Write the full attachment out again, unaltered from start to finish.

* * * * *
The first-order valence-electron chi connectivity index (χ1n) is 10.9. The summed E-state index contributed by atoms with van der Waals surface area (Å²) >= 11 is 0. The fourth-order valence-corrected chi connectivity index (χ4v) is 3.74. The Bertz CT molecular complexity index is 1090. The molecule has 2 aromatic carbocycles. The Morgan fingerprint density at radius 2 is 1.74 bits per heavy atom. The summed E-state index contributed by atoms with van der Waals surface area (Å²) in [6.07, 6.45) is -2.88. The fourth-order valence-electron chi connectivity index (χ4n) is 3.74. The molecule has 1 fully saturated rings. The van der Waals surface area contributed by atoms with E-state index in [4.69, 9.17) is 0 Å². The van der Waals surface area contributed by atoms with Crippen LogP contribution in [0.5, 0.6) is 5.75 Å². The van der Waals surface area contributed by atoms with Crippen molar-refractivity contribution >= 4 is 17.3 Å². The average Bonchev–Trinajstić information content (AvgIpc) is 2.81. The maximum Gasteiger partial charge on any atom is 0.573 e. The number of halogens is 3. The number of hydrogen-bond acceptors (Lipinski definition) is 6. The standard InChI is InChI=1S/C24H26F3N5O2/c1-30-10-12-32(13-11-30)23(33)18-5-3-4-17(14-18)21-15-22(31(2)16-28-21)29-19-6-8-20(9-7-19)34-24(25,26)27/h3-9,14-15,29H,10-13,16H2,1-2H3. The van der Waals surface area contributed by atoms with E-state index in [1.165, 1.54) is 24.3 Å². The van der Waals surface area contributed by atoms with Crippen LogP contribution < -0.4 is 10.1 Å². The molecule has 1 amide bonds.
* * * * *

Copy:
The first-order valence-electron chi connectivity index (χ1n) is 10.9. The summed E-state index contributed by atoms with van der Waals surface area (Å²) >= 11 is 0. The fourth-order valence-corrected chi connectivity index (χ4v) is 3.74. The Bertz CT molecular complexity index is 1090. The molecule has 2 aromatic carbocycles. The Morgan fingerprint density at radius 2 is 1.74 bits per heavy atom. The summed E-state index contributed by atoms with van der Waals surface area (Å²) in [6.07, 6.45) is -2.88. The fourth-order valence-electron chi connectivity index (χ4n) is 3.74. The molecule has 1 fully saturated rings. The van der Waals surface area contributed by atoms with E-state index in [4.69, 9.17) is 0 Å². The van der Waals surface area contributed by atoms with Crippen LogP contribution in [0.5, 0.6) is 5.75 Å². The van der Waals surface area contributed by atoms with Crippen molar-refractivity contribution >= 4 is 17.3 Å². The average Bonchev–Trinajstić information content (AvgIpc) is 2.81. The maximum Gasteiger partial charge on any atom is 0.573 e. The number of halogens is 3. The number of hydrogen-bond acceptors (Lipinski definition) is 6. The standard InChI is InChI=1S/C24H26F3N5O2/c1-30-10-12-32(13-11-30)23(33)18-5-3-4-17(14-18)21-15-22(31(2)16-28-21)29-19-6-8-20(9-7-19)34-24(25,26)27/h3-9,14-15,29H,10-13,16H2,1-2H3. The van der Waals surface area contributed by atoms with E-state index in [1.165, 1.54) is 24.3 Å². The van der Waals surface area contributed by atoms with Crippen LogP contribution < -0.4 is 10.1 Å². The molecule has 1 amide bonds.